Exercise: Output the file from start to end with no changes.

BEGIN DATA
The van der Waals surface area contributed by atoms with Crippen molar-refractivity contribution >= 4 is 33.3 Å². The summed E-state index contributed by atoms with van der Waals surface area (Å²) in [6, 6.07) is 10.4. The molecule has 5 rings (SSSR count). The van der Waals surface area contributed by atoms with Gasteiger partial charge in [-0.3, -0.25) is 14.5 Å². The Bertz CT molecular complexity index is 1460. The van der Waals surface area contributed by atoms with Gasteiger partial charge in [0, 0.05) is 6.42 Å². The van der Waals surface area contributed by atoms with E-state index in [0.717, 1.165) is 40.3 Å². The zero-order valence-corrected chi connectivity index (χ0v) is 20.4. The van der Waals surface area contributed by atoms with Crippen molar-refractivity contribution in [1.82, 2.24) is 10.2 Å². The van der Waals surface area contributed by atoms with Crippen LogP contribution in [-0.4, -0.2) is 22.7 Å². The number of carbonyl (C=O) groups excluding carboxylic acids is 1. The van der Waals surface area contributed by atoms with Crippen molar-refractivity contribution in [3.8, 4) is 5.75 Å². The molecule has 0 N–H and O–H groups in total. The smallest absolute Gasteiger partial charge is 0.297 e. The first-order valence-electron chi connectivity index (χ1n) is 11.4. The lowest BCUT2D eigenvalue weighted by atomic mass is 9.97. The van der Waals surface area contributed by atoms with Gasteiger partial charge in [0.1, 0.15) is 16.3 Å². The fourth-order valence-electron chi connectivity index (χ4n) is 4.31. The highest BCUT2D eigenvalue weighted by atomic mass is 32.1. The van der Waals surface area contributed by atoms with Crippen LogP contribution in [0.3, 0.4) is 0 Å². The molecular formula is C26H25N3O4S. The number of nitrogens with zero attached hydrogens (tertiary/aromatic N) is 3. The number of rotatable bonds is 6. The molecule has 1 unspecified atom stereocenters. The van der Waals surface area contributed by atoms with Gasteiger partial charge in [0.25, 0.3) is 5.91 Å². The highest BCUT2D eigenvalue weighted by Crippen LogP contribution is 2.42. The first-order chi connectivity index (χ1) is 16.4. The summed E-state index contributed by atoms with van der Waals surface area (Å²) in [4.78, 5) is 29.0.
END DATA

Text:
The van der Waals surface area contributed by atoms with Crippen molar-refractivity contribution >= 4 is 33.3 Å². The summed E-state index contributed by atoms with van der Waals surface area (Å²) in [6, 6.07) is 10.4. The molecule has 5 rings (SSSR count). The van der Waals surface area contributed by atoms with Gasteiger partial charge in [-0.3, -0.25) is 14.5 Å². The Bertz CT molecular complexity index is 1460. The van der Waals surface area contributed by atoms with Gasteiger partial charge in [0, 0.05) is 6.42 Å². The van der Waals surface area contributed by atoms with E-state index in [0.717, 1.165) is 40.3 Å². The zero-order valence-corrected chi connectivity index (χ0v) is 20.4. The van der Waals surface area contributed by atoms with Crippen molar-refractivity contribution in [1.82, 2.24) is 10.2 Å². The van der Waals surface area contributed by atoms with Crippen LogP contribution in [-0.4, -0.2) is 22.7 Å². The number of carbonyl (C=O) groups excluding carboxylic acids is 1. The van der Waals surface area contributed by atoms with Crippen molar-refractivity contribution in [3.8, 4) is 5.75 Å². The molecule has 0 N–H and O–H groups in total. The smallest absolute Gasteiger partial charge is 0.297 e. The first-order valence-electron chi connectivity index (χ1n) is 11.4. The lowest BCUT2D eigenvalue weighted by atomic mass is 9.97. The van der Waals surface area contributed by atoms with Gasteiger partial charge in [0.1, 0.15) is 16.3 Å². The fourth-order valence-electron chi connectivity index (χ4n) is 4.31. The highest BCUT2D eigenvalue weighted by atomic mass is 32.1. The van der Waals surface area contributed by atoms with Crippen LogP contribution in [0.3, 0.4) is 0 Å². The molecular formula is C26H25N3O4S. The number of nitrogens with zero attached hydrogens (tertiary/aromatic N) is 3. The number of rotatable bonds is 6. The molecule has 1 unspecified atom stereocenters. The van der Waals surface area contributed by atoms with Gasteiger partial charge in [0.25, 0.3) is 5.91 Å². The highest BCUT2D eigenvalue weighted by Crippen LogP contribution is 2.42. The first-order chi connectivity index (χ1) is 16.4. The summed E-state index contributed by atoms with van der Waals surface area (Å²) in [4.78, 5) is 29.0.